I have already decided which poems, I will present tomorrow and among them are three poems which exemplify the war poetry genre. The first poem is written by the World War One British poet, Wilfred Owen, entitled Dulce Et Decorum Est,  which refers to the words of Horace: dulce et decorum est pro patria mori. The phrase translates to "it is sweet to die for one's country." Wilfred Owen uses the phrase in a stunning description of death by gas where he warns against teaching young children "ardent for some desperate glory" the old lie as expressed in the phrase. Owen, a friend of another famous British poet Siegfried Sasson, died only 7 days before the Armistice was announced.

The second poet, Keith Douglas, served for Britain in World War II in the Middle East and in North Africa. He was shipped back to England in time to participate in the Normandy invasion of D-Day where he died. There are two of his poems I will read: Vergissmeinnicht (Forget-me-not) and How To Kill. His poetry holds deadly visceral energy yet lands softly as he declaims that "A shadow is a man when the mosquito death approaches."

Finally, I will read a poem written by the Canadian poet, rights advocate, and previous Dean of McGill Law School - F. R. Scott. I have discussed Scott in my previous posting, which can be read here. His poem, entitled Lest We Forget  was written in contemplation of World War II, with the death of his brother during World War One in mind. It has a more cynical tone as he suggests:

And many a brave Canadian youth

Will shed his blood on foreign shores,

And die for Democracy, Freedom, and Truth,

With his body full of Canadian ores,

Canadian nickel, lead and scrap,

Sold to the German, sold to the Jap,

With Capital watching the tickers.

 We shall not forget this Remembrance Day.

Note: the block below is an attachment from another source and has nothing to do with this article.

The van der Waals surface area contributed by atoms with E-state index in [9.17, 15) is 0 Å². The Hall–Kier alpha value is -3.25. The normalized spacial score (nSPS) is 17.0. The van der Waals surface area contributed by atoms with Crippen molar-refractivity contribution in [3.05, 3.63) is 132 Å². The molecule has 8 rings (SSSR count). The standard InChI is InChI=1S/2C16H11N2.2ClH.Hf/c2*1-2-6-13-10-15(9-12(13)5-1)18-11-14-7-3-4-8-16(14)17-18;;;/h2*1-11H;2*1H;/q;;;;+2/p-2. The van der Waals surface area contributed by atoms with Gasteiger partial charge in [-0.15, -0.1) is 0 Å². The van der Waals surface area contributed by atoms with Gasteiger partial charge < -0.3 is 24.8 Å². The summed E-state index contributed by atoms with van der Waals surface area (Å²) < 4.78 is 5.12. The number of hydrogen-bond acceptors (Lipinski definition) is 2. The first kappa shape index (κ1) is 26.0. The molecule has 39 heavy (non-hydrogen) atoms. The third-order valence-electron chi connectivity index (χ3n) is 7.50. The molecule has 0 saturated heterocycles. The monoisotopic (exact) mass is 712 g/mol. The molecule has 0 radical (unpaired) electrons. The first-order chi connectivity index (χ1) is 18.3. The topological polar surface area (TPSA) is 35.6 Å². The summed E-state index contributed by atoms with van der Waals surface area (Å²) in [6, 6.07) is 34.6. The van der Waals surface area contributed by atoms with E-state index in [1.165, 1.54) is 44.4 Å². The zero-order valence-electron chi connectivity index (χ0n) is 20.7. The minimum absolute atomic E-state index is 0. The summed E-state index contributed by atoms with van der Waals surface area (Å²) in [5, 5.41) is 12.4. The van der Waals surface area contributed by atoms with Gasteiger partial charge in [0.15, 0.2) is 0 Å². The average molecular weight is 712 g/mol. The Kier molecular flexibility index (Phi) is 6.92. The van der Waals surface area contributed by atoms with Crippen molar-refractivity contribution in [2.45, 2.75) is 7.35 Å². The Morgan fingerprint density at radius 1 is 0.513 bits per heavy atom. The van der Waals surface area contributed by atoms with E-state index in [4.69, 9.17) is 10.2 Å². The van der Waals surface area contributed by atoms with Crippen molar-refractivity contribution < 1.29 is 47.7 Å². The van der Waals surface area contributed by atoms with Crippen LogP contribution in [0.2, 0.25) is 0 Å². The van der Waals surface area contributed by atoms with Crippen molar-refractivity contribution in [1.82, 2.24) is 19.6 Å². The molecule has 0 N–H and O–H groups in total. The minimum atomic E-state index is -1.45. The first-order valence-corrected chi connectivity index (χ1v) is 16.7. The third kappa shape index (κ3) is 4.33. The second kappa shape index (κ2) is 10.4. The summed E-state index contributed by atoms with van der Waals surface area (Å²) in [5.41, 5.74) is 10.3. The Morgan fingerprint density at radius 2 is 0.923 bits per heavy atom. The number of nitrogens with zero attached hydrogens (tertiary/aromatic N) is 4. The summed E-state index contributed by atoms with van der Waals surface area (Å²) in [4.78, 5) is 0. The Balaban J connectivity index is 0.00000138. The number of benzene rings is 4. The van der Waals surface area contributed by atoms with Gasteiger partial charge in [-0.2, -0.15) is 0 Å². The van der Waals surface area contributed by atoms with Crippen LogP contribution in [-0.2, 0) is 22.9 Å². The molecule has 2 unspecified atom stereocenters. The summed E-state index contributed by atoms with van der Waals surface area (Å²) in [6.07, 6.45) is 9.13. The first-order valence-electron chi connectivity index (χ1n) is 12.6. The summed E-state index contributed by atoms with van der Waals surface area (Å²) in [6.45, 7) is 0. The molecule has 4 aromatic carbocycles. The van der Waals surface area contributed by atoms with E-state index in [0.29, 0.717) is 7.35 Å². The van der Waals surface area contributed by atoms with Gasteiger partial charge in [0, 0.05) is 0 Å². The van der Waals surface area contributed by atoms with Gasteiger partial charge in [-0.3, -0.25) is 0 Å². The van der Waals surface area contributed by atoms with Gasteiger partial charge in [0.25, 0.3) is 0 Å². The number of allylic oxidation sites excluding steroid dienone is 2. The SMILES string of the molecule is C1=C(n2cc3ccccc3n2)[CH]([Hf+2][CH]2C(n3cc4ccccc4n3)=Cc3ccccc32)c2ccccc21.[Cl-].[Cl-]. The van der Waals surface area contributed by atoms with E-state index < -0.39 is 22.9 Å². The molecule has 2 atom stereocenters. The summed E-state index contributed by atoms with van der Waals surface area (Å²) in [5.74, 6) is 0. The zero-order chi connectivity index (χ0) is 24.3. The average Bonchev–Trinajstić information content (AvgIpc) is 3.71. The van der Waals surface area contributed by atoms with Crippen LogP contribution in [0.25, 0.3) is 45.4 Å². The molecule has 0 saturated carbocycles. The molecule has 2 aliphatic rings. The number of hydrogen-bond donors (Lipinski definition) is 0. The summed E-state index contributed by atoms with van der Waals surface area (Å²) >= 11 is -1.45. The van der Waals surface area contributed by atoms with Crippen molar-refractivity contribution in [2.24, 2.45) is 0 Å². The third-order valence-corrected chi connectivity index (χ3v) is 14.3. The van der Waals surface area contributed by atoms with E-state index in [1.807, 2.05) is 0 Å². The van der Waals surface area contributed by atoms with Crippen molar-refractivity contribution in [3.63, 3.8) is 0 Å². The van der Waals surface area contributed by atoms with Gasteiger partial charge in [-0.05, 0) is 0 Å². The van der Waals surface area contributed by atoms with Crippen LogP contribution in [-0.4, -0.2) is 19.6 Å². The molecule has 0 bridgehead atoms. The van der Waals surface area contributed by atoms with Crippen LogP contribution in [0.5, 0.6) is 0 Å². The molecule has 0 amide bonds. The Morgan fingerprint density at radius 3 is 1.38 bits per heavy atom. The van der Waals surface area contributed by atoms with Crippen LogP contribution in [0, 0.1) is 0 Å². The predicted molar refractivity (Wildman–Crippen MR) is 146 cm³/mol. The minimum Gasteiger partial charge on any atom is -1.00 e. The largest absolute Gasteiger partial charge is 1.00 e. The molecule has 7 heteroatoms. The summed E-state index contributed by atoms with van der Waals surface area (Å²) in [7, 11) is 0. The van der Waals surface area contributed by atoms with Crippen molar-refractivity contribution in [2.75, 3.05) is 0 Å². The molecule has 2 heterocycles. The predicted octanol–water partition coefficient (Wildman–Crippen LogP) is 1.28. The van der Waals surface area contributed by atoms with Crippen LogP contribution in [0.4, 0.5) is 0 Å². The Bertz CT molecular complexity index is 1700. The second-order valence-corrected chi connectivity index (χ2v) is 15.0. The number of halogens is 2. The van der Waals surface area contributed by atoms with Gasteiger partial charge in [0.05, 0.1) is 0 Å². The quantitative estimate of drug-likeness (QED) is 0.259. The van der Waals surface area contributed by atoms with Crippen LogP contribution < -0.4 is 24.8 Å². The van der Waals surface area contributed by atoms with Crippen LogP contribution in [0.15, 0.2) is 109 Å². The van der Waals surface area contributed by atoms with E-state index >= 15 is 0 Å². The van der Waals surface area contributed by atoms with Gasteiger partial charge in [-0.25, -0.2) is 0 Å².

Friday
Oct142011

Poetic Justice?

Does poetry have a place in the courtroom? An Ottawa Crown thinks so. In an attempt to convince a judge to convict an accused of an impaired driving charge, the Crown set his submissions to rhyme. Although the judge convicted the accused, she did not mention the use of the unusual literary device. My advice to the Crown: don’t quit your day job.

Poetry and the law are no strangers. Many eminent poets have also been trained in the law such as the American, Wallace Stevens and the Spanish poet, Frederico Garcia Lorca. In Canada, F. R. Scott was a legal scholar who also waxed poetic. He held the position of the McGill Dean of Law in 1961 and was a well-respected constitutional/human rights litigator. Indeed, he was a vocal proponent against the Quebec anti-communist statutes known as the “Padlock Laws.” His poems are beautiful. They are insightful reflections of a proud Canadian and are well worth reading.

But does poetry, for it’s own sake, have a place in the legal arena? It depends on the use. In the Emkeit case, the Crown read an inadmissible and inflammatory poem to the jury on a murder trial. Although the majority of the SCC did not overturn the conviction, the strongly worded dissent by Hall, Spence, and Laskin JJ. suggest they were not amused by the “so-called poem.”

On the other hand, in light of the contextual approach used by the SCC in Charter cases, poetry and other literary material may have a place in elucidating and interpreting Charter rights and values.

For those interested in further reading, there are suggestions at the Law and Literature blog from April.